Okay. Stephen Strasburg is officially a major league pitcher. This means it's okay to fawn over him.
While the hype-to-substance ratio may never be calculated with human utensils, actual useful real numbers before his start included attendance (40,000-plus), press credentials (over 200), and stories written about him in the last two days (fifty-twelve jillion). With a little patience (and a little broadcaster), some more real numbers formed when he hit the showers: seven innings, two runs, 14 strikeouts, and zero walks.
So there. The 21-year-old Washington Nationals rookie can dominate a major league lineup (even though, hahaha, it's the Pittsburgh Pirates so it's technically not true) but when you think about it, the numbers aren't necessarily relevant. Ubaldo Jimenez has great, great, GREAT numbers, but the buzz around him? That's just feedback from Coors Field's PA system.
The guy who really sold me on the Strasburg Effect was another Stephen: Steve Grilli. Yes, that Steve Grilli. The one who e-mailed me out of the blue five years ago because I said mean, vile things about his son Jason on the Internet. The color commentator for the Triple-A Syracuse Chiefs (one of Strasburg's minor league stops) was interviewed in a fantastic article about the Strasburg phenomenon. He also demonstrated street cred regarding larger-than-life pitchers, since he was teammates with Mark Fidrych back in the '70s.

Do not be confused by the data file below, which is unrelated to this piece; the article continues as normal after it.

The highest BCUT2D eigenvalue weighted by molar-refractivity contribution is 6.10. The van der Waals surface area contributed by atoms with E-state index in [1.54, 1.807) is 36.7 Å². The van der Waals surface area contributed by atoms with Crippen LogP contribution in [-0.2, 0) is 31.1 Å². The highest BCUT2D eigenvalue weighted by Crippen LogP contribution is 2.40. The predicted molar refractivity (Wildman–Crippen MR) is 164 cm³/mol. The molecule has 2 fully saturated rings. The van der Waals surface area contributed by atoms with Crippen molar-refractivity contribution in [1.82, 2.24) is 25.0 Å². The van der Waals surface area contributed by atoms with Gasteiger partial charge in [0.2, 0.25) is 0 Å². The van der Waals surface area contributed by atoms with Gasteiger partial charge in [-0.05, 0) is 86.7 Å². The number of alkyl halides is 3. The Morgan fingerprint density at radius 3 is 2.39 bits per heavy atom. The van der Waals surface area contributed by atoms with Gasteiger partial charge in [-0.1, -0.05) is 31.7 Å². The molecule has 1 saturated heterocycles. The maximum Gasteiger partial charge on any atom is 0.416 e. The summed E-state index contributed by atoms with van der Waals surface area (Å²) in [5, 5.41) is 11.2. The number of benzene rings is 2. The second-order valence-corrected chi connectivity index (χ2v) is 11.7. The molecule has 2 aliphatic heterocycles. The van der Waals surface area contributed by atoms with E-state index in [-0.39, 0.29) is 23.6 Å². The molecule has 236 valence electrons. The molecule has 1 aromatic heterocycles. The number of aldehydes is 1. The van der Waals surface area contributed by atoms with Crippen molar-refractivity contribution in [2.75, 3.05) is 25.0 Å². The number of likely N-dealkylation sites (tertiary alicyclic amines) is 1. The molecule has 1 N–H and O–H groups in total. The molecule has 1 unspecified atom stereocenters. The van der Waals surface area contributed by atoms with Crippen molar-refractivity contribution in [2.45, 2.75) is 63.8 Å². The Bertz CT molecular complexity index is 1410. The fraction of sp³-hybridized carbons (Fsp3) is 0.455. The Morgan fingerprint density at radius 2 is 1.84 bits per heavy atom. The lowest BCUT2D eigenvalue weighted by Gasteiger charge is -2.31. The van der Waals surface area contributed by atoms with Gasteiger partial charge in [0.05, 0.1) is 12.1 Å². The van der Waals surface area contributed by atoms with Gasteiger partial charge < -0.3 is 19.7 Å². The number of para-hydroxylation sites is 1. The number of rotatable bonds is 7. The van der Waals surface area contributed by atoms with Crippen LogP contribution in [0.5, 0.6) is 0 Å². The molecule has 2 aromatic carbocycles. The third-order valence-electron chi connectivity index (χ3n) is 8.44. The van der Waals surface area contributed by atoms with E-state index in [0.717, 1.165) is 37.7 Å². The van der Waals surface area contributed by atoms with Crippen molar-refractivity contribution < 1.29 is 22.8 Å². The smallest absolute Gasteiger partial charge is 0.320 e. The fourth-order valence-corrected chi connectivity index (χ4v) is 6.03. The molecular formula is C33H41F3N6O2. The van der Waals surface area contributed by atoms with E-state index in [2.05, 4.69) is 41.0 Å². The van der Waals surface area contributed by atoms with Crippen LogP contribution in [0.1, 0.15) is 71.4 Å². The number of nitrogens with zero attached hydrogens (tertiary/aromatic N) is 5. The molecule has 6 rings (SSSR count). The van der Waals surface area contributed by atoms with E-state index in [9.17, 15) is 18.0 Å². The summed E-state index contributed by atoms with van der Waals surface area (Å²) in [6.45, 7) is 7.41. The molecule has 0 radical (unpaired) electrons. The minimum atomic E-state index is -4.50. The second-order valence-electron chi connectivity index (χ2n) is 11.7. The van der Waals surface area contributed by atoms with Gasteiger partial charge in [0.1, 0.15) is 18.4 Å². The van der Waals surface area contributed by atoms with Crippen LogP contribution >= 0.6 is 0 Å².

Grilli told the story of a Tigers series in Minnesota in the summer of 1976. July 19 was 10-cent beer night, and attendance was 5,005. For cheap beer.
The next night, Fidrych started. And with beers back at full price, 30,425 showed up.
Grilli might be one of the only men qualified to serve as acolytes to both pitchers. And not wanting to get another stern e-mail from him, I'll err on the side of his judgment. Notice we're not talking about whether or not Strasburg will become the best pitcher of our generation. Fidrych wasn't, and neither was Fernando Valenzuela, Dwight Gooden, or Mark Prior. But they all captivated fanbases in dire need of a pick-me-up.